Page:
Have you read or seen Shakespeare’s ‘Much Ado About Nothing’? It’s a pretty funny play. The short story is that two characters have a thing and want to get hitched, except a rumor gets out that the girl has been hooking up with this other dude (not her boyfriend). Chaos ensues because it was back in the day and that sort of behavior was unseemly. But in the end it’s all ok because it was just a rumor, and didn’t really happen.

Much Ado About Nothing.

That pretty much describes my relationship with callbacks up until recently. I was really intimidated by the idea of them, and if I saw them I tried to find some other way of accomplishing my goal without using callbacks. However this mentality – appealing as it may be in the moment – is not conducive to growing and learning.

Recently I was working on a game in Phaser. (I’ll post more about it soon.) I wanted to call certain functions upon specific key presses. For instance, when the user pressed the spacebar, I wanted their character to jump. I tried really hard to find a way to do this without using a callback, and I came up empty. So it was time to me to face my fear and figure out how to work with a callback.

Turns out in looking at them more and really focusing, I was really getting intimidated and worked up over nothing.

So what is a callback exactly? Well, a callback is a function that is passed in as a parameter. It might look this:

spaceKey.onDown.add(jumpUp, this);

You can see more code here.

So basically what this is saying is “when the user presses spaceKey, call the jumpUp function.” In this case, the jumpOn function is only called when the player presses the spacebar.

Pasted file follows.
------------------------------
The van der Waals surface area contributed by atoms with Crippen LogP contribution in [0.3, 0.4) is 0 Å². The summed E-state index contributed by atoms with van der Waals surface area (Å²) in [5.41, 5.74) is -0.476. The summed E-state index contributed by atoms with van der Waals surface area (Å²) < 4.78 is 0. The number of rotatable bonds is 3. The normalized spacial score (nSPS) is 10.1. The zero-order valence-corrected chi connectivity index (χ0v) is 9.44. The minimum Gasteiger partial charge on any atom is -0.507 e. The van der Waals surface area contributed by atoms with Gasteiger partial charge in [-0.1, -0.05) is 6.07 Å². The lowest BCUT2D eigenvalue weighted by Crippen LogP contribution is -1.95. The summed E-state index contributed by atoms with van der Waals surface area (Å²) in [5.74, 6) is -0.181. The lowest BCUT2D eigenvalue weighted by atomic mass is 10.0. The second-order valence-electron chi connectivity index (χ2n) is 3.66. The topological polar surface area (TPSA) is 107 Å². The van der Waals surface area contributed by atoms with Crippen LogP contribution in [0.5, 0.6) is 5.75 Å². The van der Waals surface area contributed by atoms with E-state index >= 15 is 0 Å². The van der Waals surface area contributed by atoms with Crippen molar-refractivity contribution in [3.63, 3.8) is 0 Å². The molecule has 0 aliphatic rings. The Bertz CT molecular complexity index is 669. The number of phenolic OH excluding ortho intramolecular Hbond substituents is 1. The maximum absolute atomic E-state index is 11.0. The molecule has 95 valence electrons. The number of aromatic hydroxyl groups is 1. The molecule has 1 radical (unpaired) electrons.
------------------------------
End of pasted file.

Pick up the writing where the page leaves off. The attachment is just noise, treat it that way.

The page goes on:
Here’s another example.

module.exports = function getExtName(dirName, ext, callback) {
  var result = [];
  fs.readdir(dirName, function(err, files) {
    if(err) {
      return callback(err);
    } else {
      for(i = 0; i < files.length; i++) {
        if(path.extname(files[i]) == '.' + ext) {
      return callback(null, result);

And here’s the function being passed in…

function outputToConsole(err, data) {
  if(err) {
  } else {

mod(filePath, extName, outputToConsole);

You can see more of this code here.

As you can see above the callback function is returning data, whether it be the error, or the data that the function is manipulating and then returning. This is done as a callback to the fs.readdir function because we need the data to be read in before we do any manipulation on it. Otherwise the outputToConsole function would likely run before the data was even read in. That would in turn mean that data would be undefined and the function wouldn’t work.

Notice that in these functions when I pass in callback, I do not pass it in with parenthesis. This allows the function to be passed in, but not called until I choose for it to be called.

The nature of JavaScript is that it reads your code from left to right, top to bottom. It runs any functions in the order they are called. But there are cases (like the examples above) where you don’t want the function to be called when it is read. You’ll only want it to be called when something else happens…like when you get the correct user input, or you want it to wait until after your data has been read in.

This is why callbacks are so handy!

Think also about if you are waiting on the user to give your program data. Any manipulation of that data would have to wait until the data has been typed in. (Otherwise the variable holding your data would be undefined, right?) This is another good example of when you might want to use a callback.


Callbacks aren’t as scary as they seem. Write up your function and pass it in as a parameter (without parenthesis) and then you can call it only when you actually want it to be used. This allows your other functions to continue running while you wait for user feedback, or to access the information you need for your callback.

Questions? Tweet me!